KKday sponsored our Taroko Gorge tour from Hualien and pocket wifi rental in exchange for an honest account of our experience. They didn’t ask me to do this. I went through their site and chose this activity on my own volition. As always, all words and opinions expressed in this post are mine and mine alone.

Some of the links in this article on Taroko National Park are affiliate links, meaning we’ll get a small commission if you make a purchase at NO extra cost to you. We really appreciate your support as it helps us keep this free website going. Thank you!

Found this article useful? Help us help other travelers by sharing it!

Mike Dodge

Tuesday 28th of December 2021

Hi! Can you tell me a little more about your experience getting the drone permit? I did the paper application in November, 2021, submitted it, and was contacted by the Civil Air Administration and told to submit an online application. I submitted the online application right away and never heard anything back. I reapplied online in December, and still heard nothing back.

In both cases I received an automated verification email saying my application had been received and I had to click on a link to confirm my application (which I did).

I use the Sky Sentry app to verify where I can and cannot fly. I see videos on YouTube showing drone footage of areas that the government says are off-limits to flying. I see Taiwanese fishermen using a drone to fly their fishing lines far offshore and drop them even though the regulations say this is illegal. Is enforcement like pretty much everything else in Taiwan: as long as nobody gets hurt and nobody complains, the authorities just look the other way?

JB & Renée Macatulad

Thursday 30th of December 2021

Hi Mike, sorry but it's been a few years so my memory is hazy. If I remember correctly, I did apply as well but never got a response.

I used a drone map app to see which areas I could fly in and which were restricted. I don't really having any issues in Taorko Gorge but Sun Moon Lake was one of the iffy/restricted places so I emailed them directly to ask if I could fly there and they said yes.

If you're unsure about flying anywhere, then I suggest emailing the place directly. You should be able to find an email address online. Hope that helps and happy flying in Taiwan.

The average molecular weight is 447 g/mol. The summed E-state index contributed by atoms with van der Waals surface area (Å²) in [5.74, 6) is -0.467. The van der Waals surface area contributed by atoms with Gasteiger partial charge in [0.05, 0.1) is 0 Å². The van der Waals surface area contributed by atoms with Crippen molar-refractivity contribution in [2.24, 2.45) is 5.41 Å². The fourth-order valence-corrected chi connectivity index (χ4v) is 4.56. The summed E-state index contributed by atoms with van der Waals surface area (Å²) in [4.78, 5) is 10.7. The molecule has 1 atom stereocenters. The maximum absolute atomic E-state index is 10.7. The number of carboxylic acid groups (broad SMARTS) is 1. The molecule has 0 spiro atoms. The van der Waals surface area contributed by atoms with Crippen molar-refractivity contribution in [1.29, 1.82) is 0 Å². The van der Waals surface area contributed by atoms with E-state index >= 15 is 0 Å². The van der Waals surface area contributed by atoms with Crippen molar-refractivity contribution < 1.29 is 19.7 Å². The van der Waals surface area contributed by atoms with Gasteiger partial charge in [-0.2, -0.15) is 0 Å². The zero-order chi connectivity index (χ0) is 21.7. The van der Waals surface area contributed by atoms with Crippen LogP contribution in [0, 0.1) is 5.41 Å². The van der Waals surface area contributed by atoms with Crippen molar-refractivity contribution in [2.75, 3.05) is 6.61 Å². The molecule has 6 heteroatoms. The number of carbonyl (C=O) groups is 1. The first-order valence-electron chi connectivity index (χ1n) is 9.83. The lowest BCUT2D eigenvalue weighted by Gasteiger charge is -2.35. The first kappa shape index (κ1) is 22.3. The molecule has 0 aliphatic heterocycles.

Julie

Thursday 27th of December 2018

Hi JB, i'm planning to take Taroko day trip from KKday (starting Hualien), is the stopping time at each objects convenience for elderly ? My mom still able to walk perfectly but need to make sure hahaha, afraid of rushing time, she is 67 years old. oh btw did you and another trip members give tip to the guide / driver ? This day trip driver cum guide or guide + driver ? Thanks

Regards, Julie

JB & Renée Macatulad

Sunday 30th of December 2018

Hi Julie, the tour was at a relaxed pace for the most part so I think your mom should be ok. Taiwan doesn't have a tipping culture so you don't have to. You can though if you want. As far as I can remember, only one person from our group gave a tip. Hope that helps and enjoy your trip! :)

Jessica

Thursday 11th of October 2018

I've visited Taroko once as a young child, and once as an adult. Both times my visit had been too short! It always baffles me why the park is not well known here in the US. Can't wait to visit again and explore the park further!

JB Macatulad

Friday 12th of October 2018

Taroko really is beautiful Jessica! Love that place. :)

Ruma Dey Baidya

Wednesday 4th of April 2018

Hi JB Macatulad

Brilliant!! What an exciting trip, and what a way to do it!

I can’t wait to follow along. Enjoy every moment!! Thanks for sharing.

Thanks Ruma Travel blogger from India

JB Macatulad

Wednesday 4th of April 2018

Thanks Ruma! Taroko National Park really is breathtaking.